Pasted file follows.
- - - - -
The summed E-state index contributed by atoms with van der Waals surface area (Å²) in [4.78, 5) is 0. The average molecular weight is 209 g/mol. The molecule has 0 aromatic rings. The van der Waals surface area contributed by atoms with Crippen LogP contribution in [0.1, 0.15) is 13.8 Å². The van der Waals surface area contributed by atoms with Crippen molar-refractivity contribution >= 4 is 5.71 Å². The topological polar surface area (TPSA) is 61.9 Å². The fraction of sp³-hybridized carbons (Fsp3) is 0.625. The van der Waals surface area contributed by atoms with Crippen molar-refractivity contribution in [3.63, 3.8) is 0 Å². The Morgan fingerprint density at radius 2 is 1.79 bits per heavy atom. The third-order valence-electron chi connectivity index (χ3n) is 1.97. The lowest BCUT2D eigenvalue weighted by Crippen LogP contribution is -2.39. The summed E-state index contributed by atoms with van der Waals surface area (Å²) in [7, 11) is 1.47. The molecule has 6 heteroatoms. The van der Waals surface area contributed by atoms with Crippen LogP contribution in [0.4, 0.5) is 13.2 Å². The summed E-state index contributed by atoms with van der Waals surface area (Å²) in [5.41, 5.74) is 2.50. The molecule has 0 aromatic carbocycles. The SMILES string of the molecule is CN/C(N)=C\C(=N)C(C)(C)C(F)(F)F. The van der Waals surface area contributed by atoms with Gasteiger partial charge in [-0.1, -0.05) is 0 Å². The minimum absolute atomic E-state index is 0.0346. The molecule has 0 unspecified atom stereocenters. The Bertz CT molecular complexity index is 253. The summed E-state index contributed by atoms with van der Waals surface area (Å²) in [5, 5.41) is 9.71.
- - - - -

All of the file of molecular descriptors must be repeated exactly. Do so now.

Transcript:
The summed E-state index contributed by atoms with van der Waals surface area (Å²) in [4.78, 5) is 0. The average molecular weight is 209 g/mol. The molecule has 0 aromatic rings. The van der Waals surface area contributed by atoms with Crippen LogP contribution in [0.1, 0.15) is 13.8 Å². The van der Waals surface area contributed by atoms with Crippen molar-refractivity contribution >= 4 is 5.71 Å². The topological polar surface area (TPSA) is 61.9 Å². The fraction of sp³-hybridized carbons (Fsp3) is 0.625. The van der Waals surface area contributed by atoms with Crippen molar-refractivity contribution in [3.63, 3.8) is 0 Å². The Morgan fingerprint density at radius 2 is 1.79 bits per heavy atom. The third-order valence-electron chi connectivity index (χ3n) is 1.97. The lowest BCUT2D eigenvalue weighted by Crippen LogP contribution is -2.39. The summed E-state index contributed by atoms with van der Waals surface area (Å²) in [7, 11) is 1.47. The molecule has 6 heteroatoms. The van der Waals surface area contributed by atoms with Crippen LogP contribution in [0.4, 0.5) is 13.2 Å². The summed E-state index contributed by atoms with van der Waals surface area (Å²) in [5.41, 5.74) is 2.50. The molecule has 0 aromatic carbocycles. The SMILES string of the molecule is CN/C(N)=C\C(=N)C(C)(C)C(F)(F)F. The van der Waals surface area contributed by atoms with Gasteiger partial charge in [-0.1, -0.05) is 0 Å². The minimum absolute atomic E-state index is 0.0346. The molecule has 0 unspecified atom stereocenters. The Bertz CT molecular complexity index is 253. The summed E-state index contributed by atoms with van der Waals surface area (Å²) in [5, 5.41) is 9.71.